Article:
Then I turned my thoughts to consider wisdom, and also madness and folly. What more can the king’s successor do than what has already been done?
I saw that wisdom is better than folly, just as light is better than darkness.
The wise have eyes in their heads, while the fool walks in the darkness; but I came to realize that the same fate overtakes them both.
Then I said to myself, “The fate of the fool will overtake me also. What then do I gain by being wise?” I said to myself, “This too is meaningless.”
For the wise, like the fool, will not be long remembered; the days have already come when both have been forgotten. Like the fool, the wise too must die!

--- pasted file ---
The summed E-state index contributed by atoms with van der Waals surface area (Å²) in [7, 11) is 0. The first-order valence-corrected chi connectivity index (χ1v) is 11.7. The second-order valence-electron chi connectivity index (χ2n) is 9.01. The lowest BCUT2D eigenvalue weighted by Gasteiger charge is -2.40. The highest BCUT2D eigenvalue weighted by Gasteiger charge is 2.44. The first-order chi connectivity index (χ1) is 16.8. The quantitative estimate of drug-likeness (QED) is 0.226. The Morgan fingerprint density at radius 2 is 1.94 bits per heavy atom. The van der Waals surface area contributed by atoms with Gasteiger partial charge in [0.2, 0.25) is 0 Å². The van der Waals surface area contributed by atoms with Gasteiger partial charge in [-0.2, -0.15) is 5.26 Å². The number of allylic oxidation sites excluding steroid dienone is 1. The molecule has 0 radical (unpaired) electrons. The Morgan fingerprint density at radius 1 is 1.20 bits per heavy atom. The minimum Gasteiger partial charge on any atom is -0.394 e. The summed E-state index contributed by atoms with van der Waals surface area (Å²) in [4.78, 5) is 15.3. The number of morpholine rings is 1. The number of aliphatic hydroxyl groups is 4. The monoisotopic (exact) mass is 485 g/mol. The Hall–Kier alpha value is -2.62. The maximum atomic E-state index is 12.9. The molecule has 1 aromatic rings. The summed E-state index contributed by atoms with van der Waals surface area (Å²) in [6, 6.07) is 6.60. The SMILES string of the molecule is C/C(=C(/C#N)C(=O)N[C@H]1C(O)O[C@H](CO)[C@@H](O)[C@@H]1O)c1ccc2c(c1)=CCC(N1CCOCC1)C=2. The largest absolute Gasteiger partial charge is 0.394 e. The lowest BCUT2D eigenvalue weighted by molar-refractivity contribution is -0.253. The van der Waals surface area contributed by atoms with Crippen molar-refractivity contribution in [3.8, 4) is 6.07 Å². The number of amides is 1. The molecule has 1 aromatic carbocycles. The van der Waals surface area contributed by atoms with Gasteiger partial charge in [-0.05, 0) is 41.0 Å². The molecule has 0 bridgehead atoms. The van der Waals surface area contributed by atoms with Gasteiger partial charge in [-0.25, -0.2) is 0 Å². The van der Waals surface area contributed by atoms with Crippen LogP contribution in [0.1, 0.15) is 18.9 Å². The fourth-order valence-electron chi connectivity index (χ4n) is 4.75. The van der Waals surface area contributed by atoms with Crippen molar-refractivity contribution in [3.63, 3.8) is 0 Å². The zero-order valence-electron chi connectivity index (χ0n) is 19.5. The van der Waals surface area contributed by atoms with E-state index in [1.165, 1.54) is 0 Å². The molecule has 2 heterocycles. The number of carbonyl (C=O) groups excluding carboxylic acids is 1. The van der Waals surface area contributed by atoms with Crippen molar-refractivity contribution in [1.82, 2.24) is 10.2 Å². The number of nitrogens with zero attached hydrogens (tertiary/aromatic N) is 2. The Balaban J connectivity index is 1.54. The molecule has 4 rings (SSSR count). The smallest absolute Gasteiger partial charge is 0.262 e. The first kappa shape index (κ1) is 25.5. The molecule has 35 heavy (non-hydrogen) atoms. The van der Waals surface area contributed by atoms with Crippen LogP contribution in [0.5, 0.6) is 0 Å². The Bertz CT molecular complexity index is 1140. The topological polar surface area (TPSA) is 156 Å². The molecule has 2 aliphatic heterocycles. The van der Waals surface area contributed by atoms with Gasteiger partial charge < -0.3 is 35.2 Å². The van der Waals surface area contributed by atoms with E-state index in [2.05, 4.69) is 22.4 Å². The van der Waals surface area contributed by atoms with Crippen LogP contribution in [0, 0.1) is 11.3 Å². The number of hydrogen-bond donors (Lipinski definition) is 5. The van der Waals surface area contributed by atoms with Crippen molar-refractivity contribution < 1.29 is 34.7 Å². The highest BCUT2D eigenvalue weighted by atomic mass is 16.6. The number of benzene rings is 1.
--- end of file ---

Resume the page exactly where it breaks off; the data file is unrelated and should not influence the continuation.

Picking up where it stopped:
So I hated life, because the work that is done under the sun was grievous to me. All of it is meaningless, a chasing after the wind.
I hated all the things I had toiled for under the sun, because I must leave them to the one who comes after me.
And who knows whether that person will be wise or foolish? Yet they will have control over all the fruit of my toil into which I have poured my effort and skill under the sun. This too is meaningless.
So my heart began to despair over all my toilsome labor under the sun.
For a person may labor with wisdom, knowledge and skill, and then they must leave all they own to another who has not toiled for it. This too is meaningless and a great misfortune.
What do people get for all the toil and anxious striving with which they labor under the sun?